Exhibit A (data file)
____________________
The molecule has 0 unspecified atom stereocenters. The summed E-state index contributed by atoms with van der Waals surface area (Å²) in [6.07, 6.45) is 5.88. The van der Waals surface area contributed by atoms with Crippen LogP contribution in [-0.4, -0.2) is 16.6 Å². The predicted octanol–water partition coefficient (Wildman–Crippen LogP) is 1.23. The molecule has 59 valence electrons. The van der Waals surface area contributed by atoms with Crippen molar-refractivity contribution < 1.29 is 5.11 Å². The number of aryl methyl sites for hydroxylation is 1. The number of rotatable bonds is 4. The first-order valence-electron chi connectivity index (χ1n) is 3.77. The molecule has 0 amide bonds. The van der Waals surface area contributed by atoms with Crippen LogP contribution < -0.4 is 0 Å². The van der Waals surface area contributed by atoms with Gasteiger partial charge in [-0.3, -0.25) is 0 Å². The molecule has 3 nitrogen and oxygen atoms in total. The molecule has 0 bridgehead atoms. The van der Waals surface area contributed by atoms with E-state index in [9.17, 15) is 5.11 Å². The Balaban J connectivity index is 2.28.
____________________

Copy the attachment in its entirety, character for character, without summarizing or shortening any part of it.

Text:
The molecule has 0 unspecified atom stereocenters. The summed E-state index contributed by atoms with van der Waals surface area (Å²) in [6.07, 6.45) is 5.88. The van der Waals surface area contributed by atoms with Crippen LogP contribution in [-0.4, -0.2) is 16.6 Å². The predicted octanol–water partition coefficient (Wildman–Crippen LogP) is 1.23. The molecule has 59 valence electrons. The van der Waals surface area contributed by atoms with Crippen molar-refractivity contribution < 1.29 is 5.11 Å². The number of aryl methyl sites for hydroxylation is 1. The number of rotatable bonds is 4. The first-order valence-electron chi connectivity index (χ1n) is 3.77. The molecule has 0 amide bonds. The van der Waals surface area contributed by atoms with Crippen LogP contribution < -0.4 is 0 Å². The van der Waals surface area contributed by atoms with Gasteiger partial charge in [-0.3, -0.25) is 0 Å². The molecule has 3 nitrogen and oxygen atoms in total. The molecule has 0 bridgehead atoms. The van der Waals surface area contributed by atoms with E-state index in [9.17, 15) is 5.11 Å². The Balaban J connectivity index is 2.28.